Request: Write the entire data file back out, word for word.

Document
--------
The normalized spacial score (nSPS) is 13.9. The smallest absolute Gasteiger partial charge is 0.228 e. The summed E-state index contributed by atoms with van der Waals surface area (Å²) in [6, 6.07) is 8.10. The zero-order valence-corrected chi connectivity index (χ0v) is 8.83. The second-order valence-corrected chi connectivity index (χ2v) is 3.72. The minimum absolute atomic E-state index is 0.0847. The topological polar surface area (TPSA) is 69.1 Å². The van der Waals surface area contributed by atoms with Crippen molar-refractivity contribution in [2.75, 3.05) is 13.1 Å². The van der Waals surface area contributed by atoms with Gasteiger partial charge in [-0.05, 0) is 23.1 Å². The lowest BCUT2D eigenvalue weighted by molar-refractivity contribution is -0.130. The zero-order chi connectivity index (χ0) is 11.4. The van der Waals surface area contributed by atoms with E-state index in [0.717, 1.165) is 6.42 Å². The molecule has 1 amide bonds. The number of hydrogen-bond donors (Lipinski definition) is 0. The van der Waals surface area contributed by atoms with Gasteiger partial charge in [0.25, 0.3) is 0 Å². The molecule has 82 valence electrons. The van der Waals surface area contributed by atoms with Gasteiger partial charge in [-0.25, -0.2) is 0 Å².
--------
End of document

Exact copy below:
The normalized spacial score (nSPS) is 13.9. The smallest absolute Gasteiger partial charge is 0.228 e. The summed E-state index contributed by atoms with van der Waals surface area (Å²) in [6, 6.07) is 8.10. The zero-order valence-corrected chi connectivity index (χ0v) is 8.83. The second-order valence-corrected chi connectivity index (χ2v) is 3.72. The minimum absolute atomic E-state index is 0.0847. The topological polar surface area (TPSA) is 69.1 Å². The van der Waals surface area contributed by atoms with Crippen molar-refractivity contribution in [2.75, 3.05) is 13.1 Å². The van der Waals surface area contributed by atoms with Gasteiger partial charge in [-0.05, 0) is 23.1 Å². The lowest BCUT2D eigenvalue weighted by molar-refractivity contribution is -0.130. The zero-order chi connectivity index (χ0) is 11.4. The van der Waals surface area contributed by atoms with E-state index in [0.717, 1.165) is 6.42 Å². The molecule has 1 amide bonds. The number of hydrogen-bond donors (Lipinski definition) is 0. The van der Waals surface area contributed by atoms with Gasteiger partial charge in [0.25, 0.3) is 0 Å². The molecule has 82 valence electrons. The van der Waals surface area contributed by atoms with Gasteiger partial charge in [-0.25, -0.2) is 0 Å².